A Different Kind of Gratitude

I cook at church. A lot.  I feed people whenever several gather, when fellowship around a meal is requested. What I don’t do is look for credit, for gratitude, because I know I am really doing it for me. The kitchen has fed my mental health, been my sanctuary, allowed me to get out of the house and serve without engaging too much. No one is ever sure if I am crying because of the onions or a broken heart. It is a blessing for me to be there. Thus as the thank you come in, I feel a twinge of guilt. I deflect, I try to explain how I am given a chance to breathe while I chop and prep and wash dishes. Rarely do folks understand, they still are grateful. It feels awkward, uncomfortable, wrong, to say you are welcome. Yet a gentlemen called me out on this very habit while I was still wearing my coat, when I had just walked into to service this past sunday and I have pondered his words ever since. 

His wife shared with me that someone in the first service had raised me up as a joy for a luncheon I had served the previous week. Yikes, I said. I should avoid first service people I said. Still coated, bearing the weight of my bible and my huge purse, I hadn’t even settled in yet and already someone was saying my name outlaid and telling me thank you. Danger Will Robinson! As his wife and I talked, he said, you know you could just say thank you for the compliment. Freeze frame, all movement stopped, no air in building. So I began to share with him how I am blessed by the opportunities to cook, so i started in the litany of blessings I receive. Yet he persisted, he didn’t let me go. He said it could be both and to say thank you. He said he sees women everyday at the university who have no ability to accept a compliment. He teaches them to do so. I learned in that moment to avoid this man and to also try to block his words but they won’t leave me alone. 

I know that men and women respond differently to praise. Yep, a huge generalization but still. Women deflect, they say “this old thing?” or “it was on sale” or “it is a blessing to me.” Men high five and joke and flex their muscles. and they say thank you.  I have long wondered at the difference, secretly felt pride in the humility women express.  Yes, I know how crazy that sounds and surely comes from some learned behavior as a child. Girls are demure, they look away shyly, they poo-poo praise. And more often than not, they feel under appreciated, they struggle to get recognition for their work, they are paid less and do more. They wonder why men on the same team get the spotlight and the glory. Girls, we are doing this to ourselves, in part because we can’t say thank you when receiving said credit, said compliments, said glory.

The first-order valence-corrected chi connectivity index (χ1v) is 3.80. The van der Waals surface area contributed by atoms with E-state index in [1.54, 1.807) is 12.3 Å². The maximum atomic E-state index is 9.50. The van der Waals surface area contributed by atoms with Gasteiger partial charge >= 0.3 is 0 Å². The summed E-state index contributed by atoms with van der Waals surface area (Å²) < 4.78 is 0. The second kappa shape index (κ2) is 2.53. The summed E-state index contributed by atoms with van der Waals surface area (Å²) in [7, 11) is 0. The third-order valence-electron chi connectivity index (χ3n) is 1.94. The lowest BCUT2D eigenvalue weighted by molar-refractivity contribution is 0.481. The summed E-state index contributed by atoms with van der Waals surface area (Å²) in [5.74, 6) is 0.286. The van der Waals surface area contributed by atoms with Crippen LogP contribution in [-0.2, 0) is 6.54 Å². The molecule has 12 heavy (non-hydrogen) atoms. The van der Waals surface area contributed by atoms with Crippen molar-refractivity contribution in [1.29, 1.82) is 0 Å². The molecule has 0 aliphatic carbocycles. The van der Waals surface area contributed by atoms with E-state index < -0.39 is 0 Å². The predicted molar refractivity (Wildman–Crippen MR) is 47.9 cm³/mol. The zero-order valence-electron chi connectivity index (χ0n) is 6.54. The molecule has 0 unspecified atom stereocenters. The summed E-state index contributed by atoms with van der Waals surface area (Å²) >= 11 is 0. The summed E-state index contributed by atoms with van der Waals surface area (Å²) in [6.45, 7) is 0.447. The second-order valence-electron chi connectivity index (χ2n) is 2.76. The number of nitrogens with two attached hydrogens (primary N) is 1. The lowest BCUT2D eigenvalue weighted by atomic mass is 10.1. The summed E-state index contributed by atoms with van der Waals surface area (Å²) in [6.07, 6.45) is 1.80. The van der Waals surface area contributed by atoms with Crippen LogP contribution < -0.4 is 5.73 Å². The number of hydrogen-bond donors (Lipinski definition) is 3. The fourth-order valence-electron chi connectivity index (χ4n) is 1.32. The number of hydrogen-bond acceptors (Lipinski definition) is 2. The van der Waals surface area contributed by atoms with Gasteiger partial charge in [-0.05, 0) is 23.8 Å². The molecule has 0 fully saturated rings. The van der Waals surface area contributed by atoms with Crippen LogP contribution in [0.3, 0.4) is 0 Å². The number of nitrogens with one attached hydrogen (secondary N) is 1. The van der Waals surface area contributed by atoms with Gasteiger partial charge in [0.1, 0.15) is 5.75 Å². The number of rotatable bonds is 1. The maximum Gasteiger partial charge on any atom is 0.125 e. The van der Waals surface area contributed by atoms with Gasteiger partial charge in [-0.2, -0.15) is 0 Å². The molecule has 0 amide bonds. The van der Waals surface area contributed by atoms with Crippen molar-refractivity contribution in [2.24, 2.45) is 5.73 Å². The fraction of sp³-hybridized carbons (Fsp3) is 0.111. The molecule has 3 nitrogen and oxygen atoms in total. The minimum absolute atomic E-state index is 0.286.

I could argue that humility is Godlike, that our place in heaven will have more Milano cookies and mugs of always steaming coffee than the men who take credit in this world. In fact scripture says we are to do and pray and make food secretly, lest our rewards be here rather than at the feet of Jesus. I do argue that, usually. Yet this man’s words keep bugging me, are still rolling around in my mind days later. Maybe there is a way to have both. He told me, when someone gives you a present, you say thank you. Say thank you now, when they give the gift of gratitude. I personally don’t like wise men much, I prefer to keep my own twisted counsel. How can I argue with this logic?

Tomorrow is Thanksgiving. A day to show our grateful hearts to all around. Even in a horrible year, my heart swells with thanks for all that I have, all those who love me in spite of myself. Being grateful is not my challenge. Accepting gratitude is. Therefore, tomorrow, I will say thank you when someone says this is the best cheesecake they have ever eaten. I will say thank you when someone says they like my sweater, that old thing I have worn a hundred times. I will practice a new kind of gratitude. Maybe a little girl will witness these exchanges and wonder at my audacity and also say thank you when I tell her she set the table beautifully. Maybe the next time I see this man I will tell him he has been working on my soul, and thank him for it. Or more likely, I will duck into the kitchen and start up the dish machine, clean off the prep table.